Friday, October 06, 2006
Sooke A.L.R. allegations
Allegations arise [4 April '06] from police raid on legislature
Lindsay Kines and Jeff Rud
The police raid of the B.C. legislature two years ago has led to new allegations that a former government aide took $50,000 to help grease the wheels of a massive housing development in Sooke.
David Basi, former assistant to then-finance minister Gary Collins, faces three counts of defrauding government and one of breach of trust. Two local developers linked to the 700-home Sunriver Estates project face the same four charges.
Basi allegedly took the money between Jan. 1, 2002, and Sept. 1, 2003, in connection with an application by Shambrook Hills Development Corp., also known as Sunriver Estates Ltd., to remove farmland from the agricultural land reserve.
Anthony Ralph (Tony) Young and James Seymour (Jim) Duncan are accused of paying the $50,000 to Basi. Duncan is listed in company records as one of the directors of Sunriver Estates, and Tony Young is listed on Sunriver's voice-mail directory at its Victoria office.
RCMP spokesman Staff Sgt. John Ward said the Sunriver charges stem from the Dec. 28, 2003, raid on the legislature. "This information came to light as a result of that investigation," he said.
Basi already faces other corruption charges linked to the raid. Search warrant documents released Monday allege he was paid about $24,000 by a lobbyist in exchange for government information and documents.
Basi, 39, appeared briefly in Victoria provincial court Monday on the new charges and was remanded to April 27, his lawyer Michael Bolton said.
"I can't say too much because I don't have any disclosure with regard to these charges," Bolton said. "But I can tell you that they seem to embrace an allegation that Dave Basi influenced a decision or decisions of the Agricultural Land Commission. And on behalf of Dave Basi, I can simply say that: No. 1, he had no connection with the Agricultural Land Commission ... No. 2, he had no ability to influence decisions of the Agricultural Land Commission and, thirdly, it is his position that at no time did he pretend to have influence on the decisions of the Agricultural Land Commission."
Neither Duncan nor Young could be reached for comment Monday.
But Norm Eden, one of the partners in the project, told the Times Colonist three years ago that Sunriver would probably average out at $250,000 a home over the life of the development, giving the 155-hectare subdivision a total built-out value of about $175 million. The Times Colonist story said the developers took about six months in 2002 to have some parts of the project removed from the agricultural land reserve, with 57 hectares left undeveloped as park, trails and green space.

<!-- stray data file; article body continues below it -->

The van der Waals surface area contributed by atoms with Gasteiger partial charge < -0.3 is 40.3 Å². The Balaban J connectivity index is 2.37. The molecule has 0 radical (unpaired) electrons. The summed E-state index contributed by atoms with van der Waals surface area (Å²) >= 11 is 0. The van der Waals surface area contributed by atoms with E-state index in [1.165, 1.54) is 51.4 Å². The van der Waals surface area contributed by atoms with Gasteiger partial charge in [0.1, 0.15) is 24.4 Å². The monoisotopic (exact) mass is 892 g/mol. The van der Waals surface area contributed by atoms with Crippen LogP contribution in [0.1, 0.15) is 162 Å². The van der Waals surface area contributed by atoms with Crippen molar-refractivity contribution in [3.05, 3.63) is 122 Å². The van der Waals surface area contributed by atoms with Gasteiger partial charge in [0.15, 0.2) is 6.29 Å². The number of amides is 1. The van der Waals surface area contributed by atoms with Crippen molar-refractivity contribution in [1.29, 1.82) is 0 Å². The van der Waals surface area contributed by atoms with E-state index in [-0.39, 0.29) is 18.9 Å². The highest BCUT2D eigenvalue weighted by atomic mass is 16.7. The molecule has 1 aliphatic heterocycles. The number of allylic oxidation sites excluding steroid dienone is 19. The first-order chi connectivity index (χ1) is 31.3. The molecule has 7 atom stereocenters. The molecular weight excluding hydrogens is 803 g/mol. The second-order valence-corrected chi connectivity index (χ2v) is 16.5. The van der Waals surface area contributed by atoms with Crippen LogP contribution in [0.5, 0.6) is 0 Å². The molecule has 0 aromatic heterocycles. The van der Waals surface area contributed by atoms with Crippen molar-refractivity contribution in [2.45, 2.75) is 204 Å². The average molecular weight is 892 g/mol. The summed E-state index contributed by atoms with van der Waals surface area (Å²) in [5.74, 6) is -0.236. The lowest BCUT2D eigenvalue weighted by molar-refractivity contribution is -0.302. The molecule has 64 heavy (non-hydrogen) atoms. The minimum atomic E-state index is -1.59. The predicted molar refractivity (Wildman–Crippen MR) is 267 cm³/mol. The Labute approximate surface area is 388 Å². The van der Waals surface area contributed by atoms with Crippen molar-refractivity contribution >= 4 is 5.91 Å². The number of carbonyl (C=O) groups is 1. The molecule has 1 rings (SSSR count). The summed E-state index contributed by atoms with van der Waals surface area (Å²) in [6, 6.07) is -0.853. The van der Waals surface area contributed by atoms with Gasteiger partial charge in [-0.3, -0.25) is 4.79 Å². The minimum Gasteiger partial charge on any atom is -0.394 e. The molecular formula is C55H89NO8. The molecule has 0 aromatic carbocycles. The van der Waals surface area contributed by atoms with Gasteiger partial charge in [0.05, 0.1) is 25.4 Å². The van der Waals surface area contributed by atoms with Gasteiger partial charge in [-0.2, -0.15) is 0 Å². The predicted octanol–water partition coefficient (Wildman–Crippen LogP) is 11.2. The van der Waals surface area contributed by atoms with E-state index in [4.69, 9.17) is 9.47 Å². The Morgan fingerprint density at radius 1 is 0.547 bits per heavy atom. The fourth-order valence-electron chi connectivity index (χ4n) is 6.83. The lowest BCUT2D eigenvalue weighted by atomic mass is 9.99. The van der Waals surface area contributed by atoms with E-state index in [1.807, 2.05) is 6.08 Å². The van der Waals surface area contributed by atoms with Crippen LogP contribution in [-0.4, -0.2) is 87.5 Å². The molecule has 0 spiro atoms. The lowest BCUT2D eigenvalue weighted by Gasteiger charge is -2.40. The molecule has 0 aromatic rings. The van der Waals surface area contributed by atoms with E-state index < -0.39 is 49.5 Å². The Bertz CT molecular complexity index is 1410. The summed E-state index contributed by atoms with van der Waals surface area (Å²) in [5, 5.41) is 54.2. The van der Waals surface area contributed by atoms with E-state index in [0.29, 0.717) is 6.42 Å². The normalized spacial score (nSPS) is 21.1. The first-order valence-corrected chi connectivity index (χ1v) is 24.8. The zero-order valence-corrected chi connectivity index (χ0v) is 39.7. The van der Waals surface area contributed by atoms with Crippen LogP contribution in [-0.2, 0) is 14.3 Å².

Sooke Mayor Janet Evans expressed shock at the latest allegations. '"Oh no, oh no," she said, when told about them. "Oh dear. Well, that's not good. That's not good at all."
Evans, who was a councillor at the time, recalled Sunriver developers approaching council to remove the former Philip farm property from the land reserve about four years ago. She believes council passed the request along to the Agricultural Land Commission without a recommendation.
The commission allowed some of the land to be removed, Evans said. The developers then applied to council for rezoning and the development permit.
"It's a nice subdivision and we were thrilled to get it," she said. "There's still quite a bit of ALR land left in there, because the soil conditions were good, and that was our understanding when it was removed, that [the commissioners] have the expertise [on] what they took out and what they left in.
"Council, obviously, and the community, obviously, thought that that was a good project for us. And it's been successful. They've won some awards, and the district's got some beautiful parkland out of it, and trails and the school site. It's unfortunate if they went about it that way, if those accusations are true."
Agriculture Minister Pat Bell said a ministerial assistant in the Finance Ministry would have no influence on decisions by the Agriculture Land Commission. He said he has no plans to review the commission's work, noting that the RCMP have raised no concerns about the commission. "If the RCMP were to bring that forward to me, I'd be happy to consider that," he said.
You mean he was an over-achiever? ambitious? hard-working? flashy?
Of all of the allegations I find this one the most interesting as I think that each of the characters accused would be more than willing to sell out their buddies to try and save their own neck.
Somehow it doesn't seem right to me that Erik Bornman ... we think ... can tell his side of the story and get special treatment ... how does this work, anyway??